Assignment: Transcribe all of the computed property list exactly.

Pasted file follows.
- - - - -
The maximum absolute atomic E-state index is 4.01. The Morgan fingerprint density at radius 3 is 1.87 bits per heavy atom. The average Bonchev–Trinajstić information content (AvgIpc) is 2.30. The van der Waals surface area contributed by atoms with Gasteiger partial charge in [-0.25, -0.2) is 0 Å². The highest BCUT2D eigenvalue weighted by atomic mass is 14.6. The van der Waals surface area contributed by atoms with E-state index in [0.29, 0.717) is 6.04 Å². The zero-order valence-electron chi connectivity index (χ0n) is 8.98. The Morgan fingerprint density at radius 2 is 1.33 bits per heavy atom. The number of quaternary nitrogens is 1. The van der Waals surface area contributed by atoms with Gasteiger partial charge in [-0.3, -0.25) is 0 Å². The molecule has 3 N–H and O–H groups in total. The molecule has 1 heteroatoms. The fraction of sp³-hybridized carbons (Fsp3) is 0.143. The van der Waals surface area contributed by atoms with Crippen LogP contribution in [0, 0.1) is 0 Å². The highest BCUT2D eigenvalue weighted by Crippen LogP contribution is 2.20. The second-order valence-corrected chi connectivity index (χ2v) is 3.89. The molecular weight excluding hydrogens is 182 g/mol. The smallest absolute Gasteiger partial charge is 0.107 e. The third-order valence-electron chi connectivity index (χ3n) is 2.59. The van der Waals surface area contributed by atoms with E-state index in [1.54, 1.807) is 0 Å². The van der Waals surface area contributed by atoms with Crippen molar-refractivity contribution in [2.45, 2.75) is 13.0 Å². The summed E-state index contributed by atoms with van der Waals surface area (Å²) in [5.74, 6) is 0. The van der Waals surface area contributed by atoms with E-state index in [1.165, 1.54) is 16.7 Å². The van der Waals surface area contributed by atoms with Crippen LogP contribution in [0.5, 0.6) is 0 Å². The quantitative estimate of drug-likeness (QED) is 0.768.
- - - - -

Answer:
The maximum absolute atomic E-state index is 4.01. The Morgan fingerprint density at radius 3 is 1.87 bits per heavy atom. The average Bonchev–Trinajstić information content (AvgIpc) is 2.30. The van der Waals surface area contributed by atoms with Gasteiger partial charge in [-0.25, -0.2) is 0 Å². The highest BCUT2D eigenvalue weighted by atomic mass is 14.6. The van der Waals surface area contributed by atoms with E-state index in [0.29, 0.717) is 6.04 Å². The zero-order valence-electron chi connectivity index (χ0n) is 8.98. The Morgan fingerprint density at radius 2 is 1.33 bits per heavy atom. The number of quaternary nitrogens is 1. The van der Waals surface area contributed by atoms with Gasteiger partial charge in [-0.3, -0.25) is 0 Å². The molecule has 3 N–H and O–H groups in total. The molecule has 1 heteroatoms. The fraction of sp³-hybridized carbons (Fsp3) is 0.143. The van der Waals surface area contributed by atoms with Crippen LogP contribution in [0, 0.1) is 0 Å². The highest BCUT2D eigenvalue weighted by Crippen LogP contribution is 2.20. The second-order valence-corrected chi connectivity index (χ2v) is 3.89. The molecular weight excluding hydrogens is 182 g/mol. The smallest absolute Gasteiger partial charge is 0.107 e. The third-order valence-electron chi connectivity index (χ3n) is 2.59. The van der Waals surface area contributed by atoms with E-state index in [1.54, 1.807) is 0 Å². The van der Waals surface area contributed by atoms with Crippen molar-refractivity contribution in [2.45, 2.75) is 13.0 Å². The summed E-state index contributed by atoms with van der Waals surface area (Å²) in [5.74, 6) is 0. The van der Waals surface area contributed by atoms with E-state index in [1.165, 1.54) is 16.7 Å². The van der Waals surface area contributed by atoms with Crippen LogP contribution in [0.5, 0.6) is 0 Å². The quantitative estimate of drug-likeness (QED) is 0.768.